Kyrie Irving is an offensive savant. He’s a whirling dervish of impossible dribble moves, deadly pull-up jumpers, and unbelievable finishes near the rim. Such is his nature. Irving has been one of the NBA’s most unstoppable one-on-one scorers since he entered the league back in 2011.
He’s not a perfect player. Irving has long been critiqued for his defensive effort, and rightfully so. He’s not quite a good enough facilitator to function as the kind of self-contained elite offense unto himself that the likes of LeBron James and James Harden pull off. Hardly anyone is, however, and Irving is just about as close to that tier of offensive talent as you can get without cracking it.
Now in his eighth year as a pro, it was hard to imagine Boston’s enigmatic All-Star discovering many new avenues to increase his value to his team’s offense. He’s established enough to be set in his ways, particularly considering how effective his skill set has proven to be. Irving’s team have been substantially better scoring the ball with him on the court in all but one season of his career, in most cases to an elite degree. You could excuse him if he felt he’d found his most sustainable path to success on that end of the court.
But this year Irving is proving you can teach an old (relatively speaking) dog new tricks. The master ball handler and silky smooth shooter has found an unexpected means of boosting his utility - offensive rebounding. Irving has nabbed 3.8% of Boston’s total misses with him on the court this year. That may seem a modest number, but it’s more than double his rate from a season prior, and ranks in the 94th percentile as compared to his fellow guards league-wide, per Cleaning the Glass.
Irving’s offensive boards come in all shapes and sizes, but he’s been most prolific as a tip-in artist. He’s generated 12 points on 9 possessions on such efforts, per an independent film review conducted by CelticsBlog. That’s not the same kind of effectiveness that some of the league’s most dominant offensive rebounders demonstrate, but it’s still good for a 1.33 point per possession average.
Irving has an innate ability to read angles, slither through cracks, and finish difficult looks by the basket with feathery touch. Typically he applies those skills to attacking off the dribble, but they can be equally effective hunting down easy putback opportunities.
Not all of Irving’s offensive rebounds come quite so cleanly as his tip-in attempts. Often time his boards are the result of scramble situations. The Celtics have enough talent to leverage the chaos of such scenarios for their benefit.
There is a real risk associated with plays like the above. Fail to secure the ball and you may find yourself lacking in transition defenders. Irving tends to place his bets intelligently in that regard. Most of his rebounds are of the opportunistic variety, though not all.
Occasionally Irving will snatch a traditional, bully-ball style board. It’s almost jarring to see given the stoicism with which he typically plies his craft, and nearly always results in a kickout.
Offensive rebounds lose a bit of their appeal when they result in resetting against a set defense, but they still represent a free possession, and often yield additional points, even if at a lower rate than tip-in and scramble situations.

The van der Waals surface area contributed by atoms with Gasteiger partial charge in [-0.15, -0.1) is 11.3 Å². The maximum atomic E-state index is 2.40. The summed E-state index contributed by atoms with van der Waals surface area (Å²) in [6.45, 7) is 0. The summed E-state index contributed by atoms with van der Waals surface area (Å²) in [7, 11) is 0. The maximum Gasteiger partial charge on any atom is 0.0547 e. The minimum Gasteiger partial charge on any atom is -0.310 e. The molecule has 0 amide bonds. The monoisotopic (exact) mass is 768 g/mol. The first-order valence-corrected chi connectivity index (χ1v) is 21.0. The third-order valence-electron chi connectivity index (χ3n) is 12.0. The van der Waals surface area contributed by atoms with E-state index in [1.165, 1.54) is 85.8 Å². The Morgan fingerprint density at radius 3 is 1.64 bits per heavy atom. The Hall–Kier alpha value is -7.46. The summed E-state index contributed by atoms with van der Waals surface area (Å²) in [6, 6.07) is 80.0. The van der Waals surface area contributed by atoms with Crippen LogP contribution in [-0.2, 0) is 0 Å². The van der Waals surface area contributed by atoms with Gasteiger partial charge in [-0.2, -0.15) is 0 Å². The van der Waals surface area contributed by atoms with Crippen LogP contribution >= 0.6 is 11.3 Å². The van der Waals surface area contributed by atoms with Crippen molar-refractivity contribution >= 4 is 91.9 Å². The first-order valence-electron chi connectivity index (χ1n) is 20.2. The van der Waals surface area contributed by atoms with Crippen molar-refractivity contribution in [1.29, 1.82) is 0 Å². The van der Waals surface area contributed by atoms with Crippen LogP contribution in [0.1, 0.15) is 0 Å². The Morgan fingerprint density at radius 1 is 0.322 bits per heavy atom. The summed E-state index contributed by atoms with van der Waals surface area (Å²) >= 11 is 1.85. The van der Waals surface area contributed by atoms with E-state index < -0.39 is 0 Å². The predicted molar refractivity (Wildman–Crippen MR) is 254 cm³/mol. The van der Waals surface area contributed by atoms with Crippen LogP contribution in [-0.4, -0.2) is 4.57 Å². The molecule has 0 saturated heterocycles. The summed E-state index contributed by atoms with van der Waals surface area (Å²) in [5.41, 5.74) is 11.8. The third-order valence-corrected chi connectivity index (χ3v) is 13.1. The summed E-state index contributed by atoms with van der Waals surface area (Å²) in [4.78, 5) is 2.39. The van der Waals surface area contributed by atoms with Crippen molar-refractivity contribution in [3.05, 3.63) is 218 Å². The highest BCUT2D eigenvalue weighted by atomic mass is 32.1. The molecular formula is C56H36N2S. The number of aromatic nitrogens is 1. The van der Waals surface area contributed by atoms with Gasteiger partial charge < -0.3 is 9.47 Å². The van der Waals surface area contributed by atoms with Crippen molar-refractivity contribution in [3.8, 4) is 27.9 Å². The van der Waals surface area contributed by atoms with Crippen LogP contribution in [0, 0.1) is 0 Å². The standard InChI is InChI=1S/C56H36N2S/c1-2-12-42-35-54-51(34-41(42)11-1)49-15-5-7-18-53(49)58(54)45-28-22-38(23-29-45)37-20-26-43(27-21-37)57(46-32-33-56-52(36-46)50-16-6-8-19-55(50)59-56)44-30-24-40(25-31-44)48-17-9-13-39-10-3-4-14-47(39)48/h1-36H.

And that’s the crux of the value that Irving’s increased offensive rebound rate provides - more chances to put points on the board. Boston has taken advantage of it. The Celtics are averaging 116.7 points per 100 possessions when Irving secures an offensive rebound. That those opportunities come few and far between as compared to the number generated by elite offensive rebounders at the big and wing position is worth noting.
Irving’s commitment to hitting the glass for second chances isn’t the kind of avalanche of impact that having someone like Steven Adams on your team provides. Boston rarely gets more than one or two offensive rebounds per game out of Irving, and in that sense his impact is somewhat trivial.
But consider this. The Celtics are outscoring opponents by 6.3 points per game. That means in contests where just one of Irving’s offensive rebounds resulted in only two points, his efforts made up nearly a third of the team’s average margin of victory. There’s a real on-court benefit to Irving’s uptick on the offensive glass, albeit somewhat subtle, and it points to the potential for something even more meaningful.
Irving is in his basketball prime, the point at which he is meant to be his most fully-realized self on the court, and yet he’s continuing to find little ways to add to his game. In a league filled with absurd levels of talent, building around the edges matters. There are other components of Irving’s game that could still be unlocked to make him an even more devastating force, namely his defense and play making.
He’s made considerable progress on the former this year, and is attempting to figure out the latter in the context of a new roster (and has been trying to do so for most of his career). Irving’s sudden improvements hitting the offensive glass suggest that there may be hope for substantial, unexpected jumps in development with regard to both.
Growth is no guarantee, but the fact Irving has demonstrated a capacity for it in any domain at this stage in his career should come as an encouraging sign for the Celtics.